I want to return for a sec to how you can use it at work. Do you have an example? 
‘I’d just started formulating new art and culture policies at the municipality. Using the tools from the master’s programme, I ‘drummed up’ the industry to work together to understand what is needed. There was someone sitting in the front row who asked: “... and what’s the municipality going to do now!” Wait a minute – it’s precisely up to you to shape that, I thought. All of a sudden, I realised how difficult that is. People are used to the municipality deciding on anything, but we have a new role and that’s to facilitate things. Something like that has to land with stakeholders. I’ve just said: listen to understand. On that point, I had to try even harder. I listened and heard that I was going too fast.’ 

Pretty comfortable, right? When the municipality decides? 
‘Exactly! And also when the municipality makes or does. So I had to take this member of the audience into a new role, however uncomfortable that may feel at first. The working methods you learnt in the master’s programme are very useful then. In the beginning I found it exciting. And then I was happy with that day in the week when I saw my fellow students. Every week we got together and then I heard: I did this and tried that. That’s so valuable. We’re still in touch, asking each other all sorts of things: I need a method for... , I’m struggling with... , do you recognise that…? We are still building our community.’ 

And now you feel comfortable in your role as an Imagineer? 
‘Ha, ha, not always. I now think of a communication project with young people. Pizza works anyway, said the youth worker. “OK, I’ll bring the pizzas, you’ll bring in the young people.” And then they were sitting there eating the pizzas, deliciously comfortable, but little else came out. Then I really had to improvise. I had brought a big paper tablecloth. “Draw what you want from the council,” I said. I took that cloth to the council table, pizza stains and all.’ 

But, eventually, those young people did take the stage? 
‘Sometimes you have to force it a bit. The method is very decisive. You have to choose it with care. Between knowledge and understanding is feeling. I didn’t come up with that one myself, but it’s true, it’s about experiencing. I once invited civil servants and aldermen to a nursery school. Please, sit down,’ I told them. On those low stools. And these young kids were literally given the stage at the front of the class. How does that feel!? Very uncomfortable, without a doubt, for the civil servants. Especially the realisation: Oh, yes, we mostly fill things in, we make assumptions, but often forget to test it!’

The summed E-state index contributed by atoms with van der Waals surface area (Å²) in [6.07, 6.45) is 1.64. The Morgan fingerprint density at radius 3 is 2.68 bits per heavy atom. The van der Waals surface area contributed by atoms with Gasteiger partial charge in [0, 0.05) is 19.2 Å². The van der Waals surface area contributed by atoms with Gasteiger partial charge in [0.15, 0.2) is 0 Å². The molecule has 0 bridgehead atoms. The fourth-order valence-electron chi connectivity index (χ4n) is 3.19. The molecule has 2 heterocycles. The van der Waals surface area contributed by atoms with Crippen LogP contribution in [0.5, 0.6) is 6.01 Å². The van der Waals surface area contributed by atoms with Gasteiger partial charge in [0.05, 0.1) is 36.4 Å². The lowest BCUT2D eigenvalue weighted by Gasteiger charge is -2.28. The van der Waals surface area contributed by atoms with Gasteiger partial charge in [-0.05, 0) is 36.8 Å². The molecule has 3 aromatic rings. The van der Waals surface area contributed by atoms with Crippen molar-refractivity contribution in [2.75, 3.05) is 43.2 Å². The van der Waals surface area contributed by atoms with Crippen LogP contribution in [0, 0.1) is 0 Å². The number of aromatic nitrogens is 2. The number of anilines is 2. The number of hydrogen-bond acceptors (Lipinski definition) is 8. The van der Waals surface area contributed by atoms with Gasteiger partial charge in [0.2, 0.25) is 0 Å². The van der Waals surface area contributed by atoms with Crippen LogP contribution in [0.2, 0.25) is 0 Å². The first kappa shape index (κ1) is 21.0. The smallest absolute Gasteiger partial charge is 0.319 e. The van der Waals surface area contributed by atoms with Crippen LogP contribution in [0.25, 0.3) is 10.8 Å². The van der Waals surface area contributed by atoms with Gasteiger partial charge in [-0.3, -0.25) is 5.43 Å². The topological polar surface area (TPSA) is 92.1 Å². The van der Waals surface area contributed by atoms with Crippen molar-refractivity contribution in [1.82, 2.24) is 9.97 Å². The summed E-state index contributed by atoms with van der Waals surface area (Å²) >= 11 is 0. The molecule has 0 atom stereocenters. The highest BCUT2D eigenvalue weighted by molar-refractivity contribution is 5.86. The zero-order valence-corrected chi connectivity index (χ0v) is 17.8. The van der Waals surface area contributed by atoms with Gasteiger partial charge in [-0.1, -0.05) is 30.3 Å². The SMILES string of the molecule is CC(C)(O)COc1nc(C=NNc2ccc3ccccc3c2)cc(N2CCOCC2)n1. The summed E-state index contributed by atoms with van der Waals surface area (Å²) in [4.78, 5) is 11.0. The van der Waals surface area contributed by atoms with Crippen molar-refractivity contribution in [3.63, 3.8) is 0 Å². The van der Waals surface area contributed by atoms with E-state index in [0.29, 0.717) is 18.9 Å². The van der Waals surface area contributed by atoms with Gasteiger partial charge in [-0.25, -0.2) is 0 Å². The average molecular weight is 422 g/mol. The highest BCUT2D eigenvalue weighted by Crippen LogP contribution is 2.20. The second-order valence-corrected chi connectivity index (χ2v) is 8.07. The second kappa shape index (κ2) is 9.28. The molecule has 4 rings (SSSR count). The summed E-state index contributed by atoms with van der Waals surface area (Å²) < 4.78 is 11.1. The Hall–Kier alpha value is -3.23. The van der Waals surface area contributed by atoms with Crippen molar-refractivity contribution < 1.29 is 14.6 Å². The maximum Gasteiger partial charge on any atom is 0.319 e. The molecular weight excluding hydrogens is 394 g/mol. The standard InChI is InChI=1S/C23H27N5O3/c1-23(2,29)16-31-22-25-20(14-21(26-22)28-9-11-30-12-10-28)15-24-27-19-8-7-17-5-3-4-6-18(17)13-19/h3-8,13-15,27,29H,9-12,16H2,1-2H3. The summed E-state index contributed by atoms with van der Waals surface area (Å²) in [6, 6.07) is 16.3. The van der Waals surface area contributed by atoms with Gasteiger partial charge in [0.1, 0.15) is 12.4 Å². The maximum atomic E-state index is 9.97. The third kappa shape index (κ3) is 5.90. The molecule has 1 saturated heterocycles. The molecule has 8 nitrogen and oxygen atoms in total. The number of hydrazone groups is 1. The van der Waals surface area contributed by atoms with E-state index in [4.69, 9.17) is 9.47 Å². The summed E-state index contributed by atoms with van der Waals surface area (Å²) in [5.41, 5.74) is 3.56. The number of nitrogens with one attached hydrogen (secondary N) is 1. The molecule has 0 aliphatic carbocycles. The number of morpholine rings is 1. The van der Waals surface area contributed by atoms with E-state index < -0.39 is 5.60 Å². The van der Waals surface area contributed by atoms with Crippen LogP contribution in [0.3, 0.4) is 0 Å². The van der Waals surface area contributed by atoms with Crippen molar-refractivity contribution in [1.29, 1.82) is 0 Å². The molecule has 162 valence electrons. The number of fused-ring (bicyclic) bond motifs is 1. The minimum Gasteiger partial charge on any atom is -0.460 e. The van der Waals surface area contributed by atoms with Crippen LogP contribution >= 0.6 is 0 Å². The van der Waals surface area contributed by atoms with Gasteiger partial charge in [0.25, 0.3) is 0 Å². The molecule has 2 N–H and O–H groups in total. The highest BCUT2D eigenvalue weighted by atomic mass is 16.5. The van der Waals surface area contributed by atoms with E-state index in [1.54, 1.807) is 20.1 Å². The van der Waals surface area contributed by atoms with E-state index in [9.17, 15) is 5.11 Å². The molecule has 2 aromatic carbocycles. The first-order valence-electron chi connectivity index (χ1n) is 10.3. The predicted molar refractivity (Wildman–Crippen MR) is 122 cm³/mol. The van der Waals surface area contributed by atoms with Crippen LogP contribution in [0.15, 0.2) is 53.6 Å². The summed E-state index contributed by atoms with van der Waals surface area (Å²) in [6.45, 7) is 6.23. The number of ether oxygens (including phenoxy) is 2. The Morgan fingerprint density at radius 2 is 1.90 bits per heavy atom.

Meanwhile, you are a trainer at STUDIO.WHY? What do you do there? 
‘Yes, so I knew it from my time at the municipality. It’s a cooperative and a spot became available. Among other things, I deliver training courses in facilitation and I facilitate hackathons myself. I’m now orientating on my own business and I’d really like to combine that with my softball activities. Sport is of course a great metaphor for team building.’ 

Because that’s what you also did during your master’s, coaching top sportsmen! 
‘Indeed, during my master’s, I became Dutch Champion with my team. I trained the National Youth and am still active as a coach.’  

And now back to BUas for a moment? 
‘BUas continues to attract. Soon I’ll organise a hackaton here during Leisure & Events’ Learning Festival. I’m having a meeting about that in a minute. And I’m also talking today to a fellow master’s student who’s going to write a book on Imagineering. She wanted to have some practical examples. Super fun to engage with your profession in that way, too!’ 

About the MBA Imagineering 
In the one-year programme of this professional master’s programme you will learn to innovate from a people-oriented perspective. You will learn how to make people co-design their own story or that of their organisation by using imagination. Innovating and changing by strengthening collective creativity, that is the core of this MBA programme at Breda University of Applied Sciences. There is also an executive variant, which lasts eighteen months. 

Interview by Maaike Dukker - 't Hart